Tuesday, May 16, 2006

Underrated Tools

I was skimming the O-Live Blazer forum yesterday and there were a couple of interesting conversations going on.

First, "Caproom7" posed a question: Are there five tools in basketball comparable to those in baseball (hitting, hitting for power, running, fielding, throwing) by which a player can be judged? A couple people took stabs at it, including some form of defense, rebounding, passing, shooting, dribbling, and (more nebulously) IQ.

The second post that caught my eye was from a guy named, charmingly enough, "Smelmyfinger" (*cough*) who was watching the playoffs and realized how far away our current team is from that level of ball. And he's right. We're a world away from good right now, and being good is still another world away from being great.

I don't know if you watched the end of the Pistons/Cavaliers game last night, but if you didn't, you may be surprised to know who won the game for the Cavs. In a tight contest--one or two points down to the final seconds--it wasn't LeBron James that captured the win. It was a guy named Anderson Varejao. And he didn't do it by hitting a decisive shot. He did it by rotating off his man when Cavs guard Eric Snow slipped and lost the ball-handler in a final-minute possession. Varejo slid over, shut off the drive, and drew a charge. He also helped in another key last-second stop. Without that big effort to make a little play, the Cavs stand a good chance of losing. Even though the Cavs have LBJ, I can't help but notice this kid whenever I watch them. He plays playoff basketball all season long.

That got me thinking that there's a dovetail between the two forum topics. So here's my list of the Top 5 Underrated Basketball Tools. I'm not saying these take the place of shooting, passing, and the like. In some ways they're refinements of them. They're things that good teams and players do that people might not notice.

1. Drawing Charges
The point here is not so much forcing the turnover, though that is nice. If a guy draws charges it means one of two things: he's either helping out quickly and decisively in the halfcourt defensive set (you seldom draw charges on your own man) or he's hustling his butt back in transition. You need both of those to make a defensive scheme work. It also shows that a player is aware of more than just his own assignment and has a good sense of what's happening on the floor.

2. Blocking Out
Dennis Rodman was the best rebounder of the modern era. I don't think he got more than three inches off the floor on most of those boards. Everybody wants to sky for boards nowadays. This is one of the little disciplines that has fallen by the wayside. You know who it's usually hardest to rebound against on the playground? Pound-for-pound it's the women, because usually women with enough confidence to come out and mix it up with the guys have played organized ball somewhere, and that means they learned to block out. The guys may be bigger and stronger and jump higher, but it doesn't matter when she's throwing the body into you right. (I've seen more weekend warriors reduced to passive perimeter observers that way. Quite a blow to the old ego...) Someday one of these kids is going to figure out there's about 20 rebounds a game and the attending multi-million dollar contract to be had out there simply by putting your body in the right place when the ball goes up.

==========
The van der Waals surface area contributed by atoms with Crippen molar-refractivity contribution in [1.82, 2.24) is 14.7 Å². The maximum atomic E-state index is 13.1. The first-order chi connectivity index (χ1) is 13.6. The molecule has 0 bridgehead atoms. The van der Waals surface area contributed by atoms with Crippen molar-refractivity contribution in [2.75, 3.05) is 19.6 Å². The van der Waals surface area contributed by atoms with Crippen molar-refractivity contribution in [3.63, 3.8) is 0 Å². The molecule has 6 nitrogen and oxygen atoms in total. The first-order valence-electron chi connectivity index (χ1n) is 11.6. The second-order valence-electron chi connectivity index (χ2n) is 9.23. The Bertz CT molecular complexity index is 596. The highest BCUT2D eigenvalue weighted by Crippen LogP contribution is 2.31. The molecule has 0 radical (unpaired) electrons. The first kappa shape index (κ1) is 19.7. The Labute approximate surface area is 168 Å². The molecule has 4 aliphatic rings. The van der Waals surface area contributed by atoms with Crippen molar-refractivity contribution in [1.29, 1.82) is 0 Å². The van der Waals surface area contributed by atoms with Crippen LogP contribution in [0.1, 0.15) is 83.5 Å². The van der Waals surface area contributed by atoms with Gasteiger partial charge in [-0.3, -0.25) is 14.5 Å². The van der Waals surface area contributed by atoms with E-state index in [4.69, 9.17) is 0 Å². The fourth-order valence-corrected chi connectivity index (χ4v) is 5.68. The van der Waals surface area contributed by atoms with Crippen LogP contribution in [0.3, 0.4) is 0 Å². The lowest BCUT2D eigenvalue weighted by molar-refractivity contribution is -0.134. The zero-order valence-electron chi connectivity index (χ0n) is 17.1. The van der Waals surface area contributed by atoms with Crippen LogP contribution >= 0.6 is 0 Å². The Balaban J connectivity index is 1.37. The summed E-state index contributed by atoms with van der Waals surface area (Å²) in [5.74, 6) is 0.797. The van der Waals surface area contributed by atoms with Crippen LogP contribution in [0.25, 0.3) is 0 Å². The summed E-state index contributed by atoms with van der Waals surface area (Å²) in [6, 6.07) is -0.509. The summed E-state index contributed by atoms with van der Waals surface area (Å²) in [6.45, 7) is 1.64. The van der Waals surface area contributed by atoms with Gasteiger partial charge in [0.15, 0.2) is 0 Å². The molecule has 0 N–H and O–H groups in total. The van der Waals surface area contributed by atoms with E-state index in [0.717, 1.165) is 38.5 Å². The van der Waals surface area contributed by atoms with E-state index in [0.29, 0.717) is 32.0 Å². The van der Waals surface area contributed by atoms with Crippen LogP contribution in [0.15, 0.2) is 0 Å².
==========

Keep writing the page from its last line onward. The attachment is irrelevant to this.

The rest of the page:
3. Setting/Using Screens
With the pick and roll such a staple in NBA offenses, it's horrendous how poorly many players run the play! Big guys don't stand in strong, either offering a token presence or setting hard but then rolling for their own shot before the guard gets by. And guards often don't come anywhere near the screener off the dribble. Utah prospered for more than a decade largely off of this one set. And that was with everybody and their uncle knowing what they were going to run! Part of it was talent, but I also heard that Jerry Sloan used to make his guys run the play over and over, jumping down their throats if the pick was slow and soft or the guard didn't brush the big guy on his way by. This is where guys like Joel Przybilla can really help your offense even if they're not volume scorers themselves.

4. Moving Hands and Feet on Defense
Much is made of lateral quickness, but plenty of guys who leave you tripping over your jock on offense couldn't guard the corner mailbox. Why? Because defense isn't just about speed and talent, it's about exerting the effort to keep your feet and hands moving so you can react quickly to what your opponent (or the ball) does. It's a lot easier to move when you're already moving than it is to start moving when you're slow or still. But how many guys do you see out there trotting, or worse, standing flat-footed? And when was the last time you saw a whole team with their hands away from their sides except for maybe the last possession of a game? Busy hands and feet on defense make it harder to drive against you and harder to execute clean passes. That interferes with at least two-thirds of the opponent's offense...basically all of the easy stuff.

5. Moving Without the Ball on Offense